Even then it wouldn't make sense because the YTM on the bonds will be lower than the fixed mortgage interest rates, for the same level of risk i.e. you would have to buy investment grade rated bonds to correspond with your rental property's ability to pay, and not junk bonds.
Originally Posted by Young&Ambitious
However, if you are renting out your property to deadbeats, drug dealers, etc. then sure buy high yield junk bonds accordingly.
While I agree with the argument that unregistered bonds don't make sense while having a mortgage, the actual investment results for the last few years (since 2008, let's say) has been the opposite.
Buying bonds between 2008 and 2010 (registered or non-registered), while being on a variable rate mortgage would have been a good strategy for most individuals.
Good point & I think it should be a rule that applies most of the time but sometimes I think it is good to break the rule
Capital gains & losses can occure with bonds so in some instances it might be best to be held outside a regestered account.
GICs I think are best suited to registered accounts but Iam not sure if it is always the best rule, an exception to the rule i.e., if someone that has earned no income for the year, might want to earn the basic examption which could be interest, Why earn it inside an RRSP if @ somepoint tax will be paid on it when the money earned wont be taxed.
Then it can even get more complicated because @ somepoint it might be best to have more money in an RRSP so the interest can grow tax free.
Last edited by jet powder; 2012-05-31 at 03:46 PM.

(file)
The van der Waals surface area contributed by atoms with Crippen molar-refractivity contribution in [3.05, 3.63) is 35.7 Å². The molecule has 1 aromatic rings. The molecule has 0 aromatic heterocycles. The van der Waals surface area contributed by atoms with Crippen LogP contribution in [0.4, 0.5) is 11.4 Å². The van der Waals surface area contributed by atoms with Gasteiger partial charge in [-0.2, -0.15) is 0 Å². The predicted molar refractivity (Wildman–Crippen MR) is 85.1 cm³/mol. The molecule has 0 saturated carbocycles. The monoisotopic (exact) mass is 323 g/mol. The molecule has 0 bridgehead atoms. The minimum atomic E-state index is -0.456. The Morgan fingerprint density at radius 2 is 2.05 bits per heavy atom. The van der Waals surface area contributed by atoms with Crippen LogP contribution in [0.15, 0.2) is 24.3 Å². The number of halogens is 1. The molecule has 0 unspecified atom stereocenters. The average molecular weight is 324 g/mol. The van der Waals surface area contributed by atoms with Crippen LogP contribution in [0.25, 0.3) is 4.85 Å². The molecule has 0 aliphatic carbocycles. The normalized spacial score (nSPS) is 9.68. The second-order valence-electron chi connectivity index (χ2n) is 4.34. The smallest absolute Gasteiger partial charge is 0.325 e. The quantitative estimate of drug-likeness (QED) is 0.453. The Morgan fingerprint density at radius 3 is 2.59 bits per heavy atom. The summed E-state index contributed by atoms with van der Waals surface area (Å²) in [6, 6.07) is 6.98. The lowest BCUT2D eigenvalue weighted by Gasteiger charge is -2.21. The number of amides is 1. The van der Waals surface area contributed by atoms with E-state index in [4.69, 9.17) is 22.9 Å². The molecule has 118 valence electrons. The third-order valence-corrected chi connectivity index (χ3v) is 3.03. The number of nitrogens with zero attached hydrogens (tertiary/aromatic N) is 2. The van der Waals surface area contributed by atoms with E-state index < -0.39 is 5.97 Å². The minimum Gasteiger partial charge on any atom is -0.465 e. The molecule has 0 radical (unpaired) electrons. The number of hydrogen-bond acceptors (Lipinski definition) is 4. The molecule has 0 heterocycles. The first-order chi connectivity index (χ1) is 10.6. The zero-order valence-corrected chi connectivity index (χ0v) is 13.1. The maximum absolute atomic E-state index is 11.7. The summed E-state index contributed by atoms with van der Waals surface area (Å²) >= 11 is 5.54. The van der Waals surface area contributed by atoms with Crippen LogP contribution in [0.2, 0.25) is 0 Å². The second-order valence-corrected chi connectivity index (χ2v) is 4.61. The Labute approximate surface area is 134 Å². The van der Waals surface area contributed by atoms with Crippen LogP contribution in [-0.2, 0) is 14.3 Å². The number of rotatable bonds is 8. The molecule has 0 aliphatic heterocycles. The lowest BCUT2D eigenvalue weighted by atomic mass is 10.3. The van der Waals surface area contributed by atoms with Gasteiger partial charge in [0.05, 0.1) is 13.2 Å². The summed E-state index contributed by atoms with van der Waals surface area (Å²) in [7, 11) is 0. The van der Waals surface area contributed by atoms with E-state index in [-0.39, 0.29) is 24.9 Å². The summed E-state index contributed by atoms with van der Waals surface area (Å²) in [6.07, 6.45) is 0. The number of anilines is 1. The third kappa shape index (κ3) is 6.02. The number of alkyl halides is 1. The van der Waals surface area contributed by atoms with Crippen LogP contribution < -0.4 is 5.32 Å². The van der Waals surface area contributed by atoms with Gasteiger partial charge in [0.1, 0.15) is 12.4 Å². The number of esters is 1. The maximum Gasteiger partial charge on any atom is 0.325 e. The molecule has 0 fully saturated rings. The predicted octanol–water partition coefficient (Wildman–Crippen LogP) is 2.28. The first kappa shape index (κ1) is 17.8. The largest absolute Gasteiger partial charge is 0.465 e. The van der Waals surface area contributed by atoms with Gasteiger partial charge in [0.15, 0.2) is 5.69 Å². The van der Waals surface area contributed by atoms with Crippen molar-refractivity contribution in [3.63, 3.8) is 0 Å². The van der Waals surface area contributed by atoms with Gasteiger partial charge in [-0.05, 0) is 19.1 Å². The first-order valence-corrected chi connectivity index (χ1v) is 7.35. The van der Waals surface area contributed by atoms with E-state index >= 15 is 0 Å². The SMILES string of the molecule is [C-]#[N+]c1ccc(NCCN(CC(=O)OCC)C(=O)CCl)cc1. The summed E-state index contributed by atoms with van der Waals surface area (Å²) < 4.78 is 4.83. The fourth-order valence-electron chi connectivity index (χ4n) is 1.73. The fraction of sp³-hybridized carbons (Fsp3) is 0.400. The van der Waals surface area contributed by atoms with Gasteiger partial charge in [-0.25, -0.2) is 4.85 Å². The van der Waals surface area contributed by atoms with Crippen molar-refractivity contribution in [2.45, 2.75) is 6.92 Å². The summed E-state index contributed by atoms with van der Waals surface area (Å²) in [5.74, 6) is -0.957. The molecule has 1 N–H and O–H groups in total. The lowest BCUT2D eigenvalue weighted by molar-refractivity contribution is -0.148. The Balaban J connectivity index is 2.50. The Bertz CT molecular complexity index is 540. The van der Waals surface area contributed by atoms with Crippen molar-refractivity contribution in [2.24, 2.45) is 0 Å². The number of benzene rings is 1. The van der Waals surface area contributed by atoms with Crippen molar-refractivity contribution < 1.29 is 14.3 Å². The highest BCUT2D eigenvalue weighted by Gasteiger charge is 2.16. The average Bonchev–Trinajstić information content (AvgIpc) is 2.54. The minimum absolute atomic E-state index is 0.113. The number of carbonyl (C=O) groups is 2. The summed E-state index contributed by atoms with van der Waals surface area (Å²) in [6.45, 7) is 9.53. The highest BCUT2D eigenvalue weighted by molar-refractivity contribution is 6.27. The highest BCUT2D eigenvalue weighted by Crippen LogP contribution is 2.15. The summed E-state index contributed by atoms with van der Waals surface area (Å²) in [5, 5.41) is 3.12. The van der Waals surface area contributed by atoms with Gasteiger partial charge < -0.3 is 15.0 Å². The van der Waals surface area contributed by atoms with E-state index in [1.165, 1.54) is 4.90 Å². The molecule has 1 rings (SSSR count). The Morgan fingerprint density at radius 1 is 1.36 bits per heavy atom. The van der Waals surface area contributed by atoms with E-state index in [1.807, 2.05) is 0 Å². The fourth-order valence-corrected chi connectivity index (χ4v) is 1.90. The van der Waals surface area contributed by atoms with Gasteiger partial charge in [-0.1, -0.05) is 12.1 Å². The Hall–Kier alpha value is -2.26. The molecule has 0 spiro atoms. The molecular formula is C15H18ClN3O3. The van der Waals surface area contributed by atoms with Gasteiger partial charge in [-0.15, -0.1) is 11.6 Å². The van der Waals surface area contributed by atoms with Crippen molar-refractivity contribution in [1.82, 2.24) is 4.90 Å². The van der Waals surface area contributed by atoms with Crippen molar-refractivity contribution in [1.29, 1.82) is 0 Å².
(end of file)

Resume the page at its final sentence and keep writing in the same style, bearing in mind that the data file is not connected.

Seems relatively pointless. Even with variable rate you have to go so far out time wise it's silly. I'd opt for prefferds in place of bonds right now unless you need the liquidity.
Unless you want to go foreign. I hear Greek bonds pay well :P
I have enough in bonds now to retire my mortgage and until this year i never considered cashing any in to pay down the debt.I took about $40,000 out in this last 6 months to pay down on the 3.49% mortgage and I have the option to take it back and reinvest anytime.There is something to be said about being debt free ,maybe I am old school but I cannot wait until I have my mortgage paid off Feb 2016 ,you are all invited to the party !
Actually, the bankrupcy protection for RRSPs are not the same in Canada as the US has for it's equivalent account.
Originally Posted by jet powder
The links below say only RRSP contributions over 12 months old are sure to be safe. Though this is still an improvement over prior to July 7, 2008 when only certain investments in the RRSP such as seg funds were protected from creditors in a bankrupcy.
Hi HaroldCrump you are correct from a retaining income perspective as rental income and interest income are taxed at the same rates.
I was thinking more along the lines of one's ability to pull this money out of a rental property at a later time (eg. towards a principal residence) as I recall this having consequences. A bond would be much more liquid-able.